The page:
Posts tagged e-book subscription
Scribd to cut romance and erotica titles from its catalog
July 1, 2015 | 10:11 am
The ebook subscription model seems to have hit a bump. According to Smashwords’ Mark Coker, Scribd is cutting its romance and erotica catalog. Effective immediately, I estimate 80-90 percent of Smashwords romance and erotica titles will be dropped by Scribd, including nearly all of our most popular romance titles. Books priced at free are safe and will remain in their catalog. The reason? Romance and erotica readers are devouring these titles, and Scribd pays retailer-level margins for books. It seems Scribd cannot currently sustain this model since it has to pay authors when books are read. Scribd stated in a letter than the...
Bookmate wins innovation award at London Book Fair
April 16, 2014 | 4:25 pm
Bookmate has gained attention recently as the e-book subscription app grows overseas. It seems that readers aren't the only ones to notice the Russian-based company. Bookmate won the Digital Minds Innovation Award at the London Book Fair last week. Hundreds of companies were in the running for the award, but Bookmate made it to the final with five other companies. Each company spoke to a group of digital publishing leaders, and the winner was picked by popular vote. "It's an honour to receive such recognition from many of the of the most important digital thinkers within the global publishing community," said Bookmate's...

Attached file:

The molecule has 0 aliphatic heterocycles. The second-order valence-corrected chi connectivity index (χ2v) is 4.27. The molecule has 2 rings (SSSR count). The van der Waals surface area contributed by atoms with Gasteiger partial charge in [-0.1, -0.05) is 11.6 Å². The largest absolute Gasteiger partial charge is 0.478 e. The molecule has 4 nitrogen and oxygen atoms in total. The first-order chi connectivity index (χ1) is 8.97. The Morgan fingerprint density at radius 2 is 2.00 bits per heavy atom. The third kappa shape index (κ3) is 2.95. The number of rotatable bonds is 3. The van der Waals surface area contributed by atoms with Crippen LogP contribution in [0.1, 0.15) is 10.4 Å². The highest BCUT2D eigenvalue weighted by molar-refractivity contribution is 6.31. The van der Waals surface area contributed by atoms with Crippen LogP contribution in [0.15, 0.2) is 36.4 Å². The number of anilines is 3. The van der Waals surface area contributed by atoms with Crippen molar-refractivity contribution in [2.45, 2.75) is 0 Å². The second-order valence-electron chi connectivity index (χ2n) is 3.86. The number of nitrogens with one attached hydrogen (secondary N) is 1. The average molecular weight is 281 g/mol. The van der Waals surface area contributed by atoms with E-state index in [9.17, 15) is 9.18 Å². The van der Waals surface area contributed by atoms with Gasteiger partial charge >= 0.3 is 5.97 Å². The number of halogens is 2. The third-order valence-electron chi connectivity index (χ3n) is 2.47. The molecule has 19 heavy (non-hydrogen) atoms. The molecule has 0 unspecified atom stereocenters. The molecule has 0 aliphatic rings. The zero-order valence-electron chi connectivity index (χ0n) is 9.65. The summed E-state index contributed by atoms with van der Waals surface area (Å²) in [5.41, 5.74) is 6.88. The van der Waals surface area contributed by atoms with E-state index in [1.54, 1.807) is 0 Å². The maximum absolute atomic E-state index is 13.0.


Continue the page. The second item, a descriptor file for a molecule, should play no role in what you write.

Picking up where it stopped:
Why We Need a Subscription Model for E-Books
January 24, 2013 | 10:00 am
Brett Sandusky at Digital Book World has an interesting write-up on digital subscriptions. He ruminates on the pros and cons of two different models: the 'modular' subscription, where customers subscribe to one thing at a time, as they wish, versus the bundle model, where customers pay a fixed amount for a package deal which includes the content they want, plus other stuff which they may or may not want (for instance, when you purchase phone service just to get a cheaper deal on the Internet and cable). Sandusky prefers the 'modular' model. He aims to treat his customers like grown-ups who know...